A group of Swedish journalism students, Finnish fact-checkers, British and US media entrepreneurs, Swedish and Indian media scholars and journalism teachers gathered in a co-working space recently in the old dockyard of Hammarby in central Stockholm.
This diverse group’s mission, funded by Google News Lab, was to monitor the spread of mis-information and dis-information during the Swedish national elections. The concept has travelled from the elections in the United States, the United Kingdom, France and Mexico to the Nordic country.
Understanding misinformation, falsehood, and the willful peddling of lies has become an endeavour spilling across disciplines.
“In the Swedish election mis-information is something that can lead to dis-information if there is something completely false going on and it spins in the direction that is harmful for the public”, says Mikko Salo from Faktabaari, a Finnish fact-checker. Launched during the European election debate in 2014, Faktabaari corrects the factual mistakes to support a fact-based and informed public debate. It runs by the Open Society association in Finland.
The Swedish elections of 2018 were exceedingly important not only within the country but across Europe and the world.
Elections: a tussle for Sweden’s image
In Sweden, these elections were perceived as a tussle to retain the country’s character, and image, as an open society For Europe, the results could influence the nature and direction of the intensive debate across the continent on immigration. And globally, the interest stems from Sweden being widely seen as one of the last bastions of social welfare in an era of aggressive neo-liberalism.
All through the focus of attention hovered around the Sweden Democrats, with roots in the country’s Far-Right and Neo-Nazi movement. The existence of a polarized political landscape of Sweden surprises many all around the globe.
Since the last US election, there has been a growing worry worldwide about mis/dis information, trolls and bots. This concern has travelled across and up the Atlantic to Sweden. Recent research shows Sweden leads Europe in the sharing of misleading and false news on social media. This trend has particularly risen in the run-up toward the 2018 national elections with thanks to websites which intentionally create and actively circulate such false content. Emma Nilsson, journalism student at Lund University and a second time voter, felt “extremism is growing because we have the ability to hide behind our screens”.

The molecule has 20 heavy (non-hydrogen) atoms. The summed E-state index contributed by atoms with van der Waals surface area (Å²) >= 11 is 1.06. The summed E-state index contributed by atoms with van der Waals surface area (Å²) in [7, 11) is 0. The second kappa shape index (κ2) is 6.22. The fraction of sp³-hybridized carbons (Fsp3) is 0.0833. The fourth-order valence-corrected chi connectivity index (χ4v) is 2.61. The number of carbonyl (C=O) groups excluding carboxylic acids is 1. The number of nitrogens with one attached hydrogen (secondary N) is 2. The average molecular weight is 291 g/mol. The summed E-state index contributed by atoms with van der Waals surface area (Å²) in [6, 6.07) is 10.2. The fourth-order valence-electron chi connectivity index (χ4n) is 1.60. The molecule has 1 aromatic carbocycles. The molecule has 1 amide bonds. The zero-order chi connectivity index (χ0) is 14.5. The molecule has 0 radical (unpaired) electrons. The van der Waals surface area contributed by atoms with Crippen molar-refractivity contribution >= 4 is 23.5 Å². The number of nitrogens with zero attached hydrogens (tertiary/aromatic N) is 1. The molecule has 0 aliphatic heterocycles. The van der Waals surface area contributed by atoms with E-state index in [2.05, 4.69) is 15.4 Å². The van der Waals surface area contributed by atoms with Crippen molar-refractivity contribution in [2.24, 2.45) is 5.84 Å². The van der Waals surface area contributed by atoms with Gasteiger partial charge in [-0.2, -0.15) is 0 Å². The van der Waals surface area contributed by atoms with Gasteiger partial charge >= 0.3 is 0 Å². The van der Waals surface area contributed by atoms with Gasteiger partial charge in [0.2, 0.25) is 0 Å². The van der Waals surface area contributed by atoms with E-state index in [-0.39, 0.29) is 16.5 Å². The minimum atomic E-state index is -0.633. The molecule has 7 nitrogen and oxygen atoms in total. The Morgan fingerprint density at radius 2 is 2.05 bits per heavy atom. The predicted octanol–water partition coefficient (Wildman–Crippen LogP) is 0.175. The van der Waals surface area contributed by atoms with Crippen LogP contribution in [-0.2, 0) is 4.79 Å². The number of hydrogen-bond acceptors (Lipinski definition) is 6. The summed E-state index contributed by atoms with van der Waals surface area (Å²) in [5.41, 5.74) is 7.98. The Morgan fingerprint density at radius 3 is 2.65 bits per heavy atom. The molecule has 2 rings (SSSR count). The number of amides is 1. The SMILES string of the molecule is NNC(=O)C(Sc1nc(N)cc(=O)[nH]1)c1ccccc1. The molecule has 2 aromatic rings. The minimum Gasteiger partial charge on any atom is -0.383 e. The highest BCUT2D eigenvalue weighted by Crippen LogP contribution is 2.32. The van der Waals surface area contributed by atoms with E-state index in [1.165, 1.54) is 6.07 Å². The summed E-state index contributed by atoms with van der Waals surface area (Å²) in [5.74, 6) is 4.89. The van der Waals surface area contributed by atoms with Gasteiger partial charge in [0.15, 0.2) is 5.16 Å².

Journalistic endeavours have strived for ways to monitor unverified and fake reportage, as also more general trends of mis- and dis- information online. This is most commonly seen in the rapid emergence of fact-checking websites, such as Politifact in the US, Faktiskt in Sweden, Faktabaari in neighbouring Finland, or Altnews and Fact Checker in distant India.
Their monitoring of news outlets and social media have served as a public barometer, and external corrector, on the fast expanding market of false news.
The significant innovation, however, is in ensuring fact-checking becomes real-time. This could impart the much needed contra-circulation, so as to safeguard the market for truth in the digital world. A real-time fact-checking endeavour would effectively become a newsroom.
During the Swedish elections an international initiative set out to do exactly this: create a “pop-up’ newsroom to track the sources of mis and dis-information outside the mainstream media, and publish a daily newsletter addressed to Swedish and international news organisations.
The workflows and processes (monitoring, investigation, and publishing) in this pop-up newsroom were designed by the participants who were, most significantly, students from journalism programmes at three prestigious Swedish universities, Södertörn University, Stockholm University and Lund University.
Learning to use generic and customised digital tools such as Check, a collaborative verification platform, Krzana a real-time search engine, Slack and TweetDeck, they became the engine of the pop-up newsroom. Combining their professional aspirations, news values, and digital capabilities these students found pathways to productively deal with journalistic challenges in a real-time environment at an important political moment in Sweden.
This initiative represents an innovation simultaneously in media literacy and journalism pedagogy. Their successful debunking of social media rumours could get amplified by partnering large, trusted news outlets. “I see that we maybe could approach smaller and more local media outlets who are not working with these kinds of tools. There is probably room for collaborations”, says Linus Svensson, journalism student at Södertörn University, and also a second time voter.
At the same time, a more rounded approach to media governance could be achieved by additionally monitoring mis- and dis- information by mainstream news outlets. Big-ticket elections next year in the European Union and India offer a fertile terrain to hone such innovations.